The formation of Bad Luck and the duo's subsequent recordings and live performances as well began to define an audience. While both Welch and Icasiano are in a very strong sense jazz foot soldiers trudging ever forward towards the light, the audience appeared to more enter through the side door-rock, metal and hip hop fans joined more hard core jazz fans in the collective audience. The band was covered largely by the jazz press, and appeared in jazz venues, but as well began opening for major rock acts and performing in rock clubs such as Neumo's in Seattle. The alternative press discovered them as well. Young audiences seemed to be drawn by Icasiano's trance-like forays into the unknown, and the sheer energy of his playing.

"The way Bad Luck started actually was that we would get together, we would just play duo. Initially we were playing standards, or arrange standards just as a fun thing to do.That was the inception of it. We quickly realized that's not necessarily the audience that wants to hear Bad Luck, unless they're specifically interested and like avant-garde, free jazz. And what we found is that we actually fit really well playing with rock bands. Rock bands, Noise bands or just things that are on the fringes as well, because all those people are interested in the kinds of sounds that we're making, and whether they recognize that it comes from jazz or not is kind of irrelevant," he says.

There was a definite sense of community developing between Icasiano, Welch and like minded musicians in Seattle. The scene needed a clubhouse, much as the more straight ahead jazz scene in the city had in Belltown with Tula's. Ten years ago, Icasiano helped start a Sunday night hang at Cafe Racer in the Ravenna neighborhood of North Seattle. A neighborhood coffeehouse, the vibe was relaxed, with an emphasis on creativity in whatever form it may take. The result has been a ten year run of "The Racer Sessions" that is specifically archived with recordings.

The free improv sessions actually began at the iconic Blue Moon Tavern, and moved to Racer, at the time, a hang for a very interesting crowd. Upon learning of the jam ending at the Blue Moon, Icasiano knew it was time to make things happen if the sessions were going to continue. Racer seemed the logical answer both practically, and in a creative, collective sense.

" At that time, Cafe Racer was a hang. There was a lot of weirdo artists, like circus people. Trad musicians who just were kind of living on the fringes really well, that's where they hung out all the time. And there were a number of regular performances that happen, like Circus Contraption. They played every Thursday night. All Of my friends were playing there on a regular basis, so we're just there all the time," he recalls.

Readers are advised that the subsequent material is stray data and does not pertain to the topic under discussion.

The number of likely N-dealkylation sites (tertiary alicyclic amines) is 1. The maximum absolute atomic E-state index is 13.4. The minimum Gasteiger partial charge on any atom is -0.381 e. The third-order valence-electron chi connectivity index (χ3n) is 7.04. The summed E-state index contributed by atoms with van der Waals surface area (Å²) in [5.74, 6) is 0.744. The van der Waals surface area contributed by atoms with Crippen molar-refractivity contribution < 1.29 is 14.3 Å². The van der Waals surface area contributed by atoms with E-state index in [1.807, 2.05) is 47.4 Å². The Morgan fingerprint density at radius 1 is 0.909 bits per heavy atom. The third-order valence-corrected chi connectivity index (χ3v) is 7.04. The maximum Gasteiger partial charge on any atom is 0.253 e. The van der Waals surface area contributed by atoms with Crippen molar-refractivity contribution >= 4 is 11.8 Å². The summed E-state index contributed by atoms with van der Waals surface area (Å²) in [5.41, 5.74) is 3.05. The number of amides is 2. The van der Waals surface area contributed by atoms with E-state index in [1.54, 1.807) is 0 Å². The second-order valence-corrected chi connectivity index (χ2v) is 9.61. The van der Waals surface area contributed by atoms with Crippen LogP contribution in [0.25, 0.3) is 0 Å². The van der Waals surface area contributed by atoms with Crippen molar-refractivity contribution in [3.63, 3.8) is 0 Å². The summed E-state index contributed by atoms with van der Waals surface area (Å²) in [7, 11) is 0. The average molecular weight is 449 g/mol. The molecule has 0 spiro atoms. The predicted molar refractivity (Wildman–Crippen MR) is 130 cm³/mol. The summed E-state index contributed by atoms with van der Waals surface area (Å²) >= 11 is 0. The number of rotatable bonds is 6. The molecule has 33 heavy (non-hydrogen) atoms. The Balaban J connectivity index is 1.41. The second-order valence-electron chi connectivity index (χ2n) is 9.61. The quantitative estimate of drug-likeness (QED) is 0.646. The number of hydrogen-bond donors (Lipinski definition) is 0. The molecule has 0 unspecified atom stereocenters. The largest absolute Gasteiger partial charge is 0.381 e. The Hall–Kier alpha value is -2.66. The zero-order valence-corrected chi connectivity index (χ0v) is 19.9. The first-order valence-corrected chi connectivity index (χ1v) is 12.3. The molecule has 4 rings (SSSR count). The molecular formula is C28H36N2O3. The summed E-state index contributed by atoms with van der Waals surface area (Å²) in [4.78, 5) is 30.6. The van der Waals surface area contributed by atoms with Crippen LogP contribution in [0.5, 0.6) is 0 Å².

Icasiano's latest project explores the complexity of cultural identity, as he connects with his heritage as a second generation Filipino-American immigrant. Provinces (Origin, 2020) is a two suite piece composed on drum set. He utilizes rhythmic patterns that evoke visual imagery and audible melodies. Icasiano as well creates a sonic undercurrent with keyboards and percussion to add color and texture. Field recordings from his first trip to the Philippines are present as well, adding sounds that transport the listener to ancestral memories so distant, yet so near.

Icasiano's trip to the Philipines actually occured after he recorded the initial tracks. He had written from his life here in Seattle, with his family history firmly in mind. His trip to his ancestral homeland was a source of great clarity and inspiration.

"It's the trip that I had been thinking about for a long time, something I needed to do.I really just had to have an open mind, knowing that it will be really challenging. I learn a lot of things and I meet family and it'd be overwhelming. I was ready to be there and absorb it. I didn't really have any kind of intention wanting to learn this or wanting to make this connection, I'm going because I just want to see this place and experience it. I mean, there was a moment when we went out to the town where my mom was born and grew up, where she lived as a kid. And I remember being there and thinking that this place is so drastically different from anything that I have experienced in my life. Having that connection to a place that is so different felt very meaningful," reflects Icasiano.

Provinces as well is Icasiano's debut as a solo artist in the truest sense of the word. Creating a work for solo drum set, and releasing it on a highly regarded label is an accomplishment in itself. While he has spent his entire career being part of a whole, the ultimate musical team player, the one to lead others into creative spaces, he now forays into the uncharted regions of his own understanding of self. It tells his story, and how it connects with the stories of his ancestors. The narrative is his to tell.

"It's not like it's a linear narrative, the music isn't specifically representative of this experience. I'm putting out without having to think of anyone else in the process-this is my project, right?"

Photo credit: Lisa Hagen Glynn Photography